In fact, the cross and the resurrection give us concrete evidence for believing that human limitations blind us to God’s reasons for allowing suffering. Consider the position of the disciples on Good Friday. Their master had explicitly forbidden violence in the name of the Kingdom, so they could not fight to save Jesus. It was up to God to save him. Yet God allowed Jesus to die – indeed, to the disciples it would have seemed that even Jesus wondered why God had forsaken him. The public humiliation torture and murder of an innocent man is a terrible evil – especially if that man is murdered because he provides hope for the hopeless.
Yet God raised him from the dead. God unexpectedly transformed horrendous evil into the greatest good conceivable: the defeat of death, and the announcement that the universe itself will experience resurrection just as Jesus did. And God confirmed that the cross was not an inexplicable instance of innocent suffering; the sacrificial love of a perfect being for his imperfect creation.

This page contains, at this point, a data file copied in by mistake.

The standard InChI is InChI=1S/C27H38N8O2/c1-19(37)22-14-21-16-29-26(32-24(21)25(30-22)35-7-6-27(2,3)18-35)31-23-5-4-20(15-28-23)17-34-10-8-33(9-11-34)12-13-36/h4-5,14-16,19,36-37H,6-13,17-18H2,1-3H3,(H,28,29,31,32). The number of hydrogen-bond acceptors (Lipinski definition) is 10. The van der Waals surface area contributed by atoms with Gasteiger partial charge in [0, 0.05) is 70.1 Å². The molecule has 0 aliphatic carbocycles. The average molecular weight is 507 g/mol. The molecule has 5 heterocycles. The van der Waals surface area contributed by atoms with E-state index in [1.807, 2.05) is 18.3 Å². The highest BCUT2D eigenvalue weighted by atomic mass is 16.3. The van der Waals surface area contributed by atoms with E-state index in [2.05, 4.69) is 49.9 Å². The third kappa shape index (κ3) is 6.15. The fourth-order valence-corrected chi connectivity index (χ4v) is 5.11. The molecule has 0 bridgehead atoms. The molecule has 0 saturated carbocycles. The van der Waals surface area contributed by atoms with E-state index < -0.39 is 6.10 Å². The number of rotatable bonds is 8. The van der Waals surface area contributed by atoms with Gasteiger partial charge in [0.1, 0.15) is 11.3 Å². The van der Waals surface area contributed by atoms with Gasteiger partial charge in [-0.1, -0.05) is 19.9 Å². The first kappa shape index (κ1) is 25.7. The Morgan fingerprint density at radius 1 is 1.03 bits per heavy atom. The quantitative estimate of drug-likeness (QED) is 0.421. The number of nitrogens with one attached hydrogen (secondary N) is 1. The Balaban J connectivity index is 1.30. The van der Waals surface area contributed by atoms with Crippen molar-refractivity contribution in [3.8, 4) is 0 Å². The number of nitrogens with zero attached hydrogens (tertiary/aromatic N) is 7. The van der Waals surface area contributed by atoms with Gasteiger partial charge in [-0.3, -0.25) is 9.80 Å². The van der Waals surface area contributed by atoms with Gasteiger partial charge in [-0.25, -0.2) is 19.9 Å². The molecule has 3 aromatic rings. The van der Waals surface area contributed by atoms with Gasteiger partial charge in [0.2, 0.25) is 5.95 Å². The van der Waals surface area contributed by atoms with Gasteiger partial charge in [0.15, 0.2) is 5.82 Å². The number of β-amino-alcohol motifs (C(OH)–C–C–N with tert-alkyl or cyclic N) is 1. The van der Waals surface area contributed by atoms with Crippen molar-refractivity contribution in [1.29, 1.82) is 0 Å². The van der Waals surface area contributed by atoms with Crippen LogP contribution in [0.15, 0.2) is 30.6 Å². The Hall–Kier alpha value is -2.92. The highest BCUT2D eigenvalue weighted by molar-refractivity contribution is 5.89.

From the perspective of Good Friday the disciples could not see how God could bring good out of the Crucifixion. Yet, to say the very least, Jesus’s suffering on the cross brought about a greater good: sacrificial love without measure. The Father gave his only Son to the cross; on the cross, God the Son has suffered for us and with us. The Son of God took responsibility for our failures. If we will draw near to him, he will accept us as his children. The blame and the shame will be his and his alone. The price for our failure would be revealed, but paid in full.
Here is the crucial point: we have evidence that this is true. The evidence for the resurrection of Jesus Christ is not merely found in Christian experience or transformed lives; it is found by a ruthless, critical examination of the historical sources. And this provides us with evidence that God can have reasons for allowing suffering that we have not yet thought of; after all, if Jesus’ family and closest followers could not predict the resurrection then neither would we.
The cross and the resurrection provide us with good, robust evidence that we can trust God. Even if we cannot see any explanation for an instance of suffering we should not conclude that no such explanation exists; because we have good reason to trust a God who can do immeasurably more than all we can ask or imagine; the evidence demonstrates that he can make even the darkest things work together for the greatest good.
[i] And, of course, humans do not only experience suffering.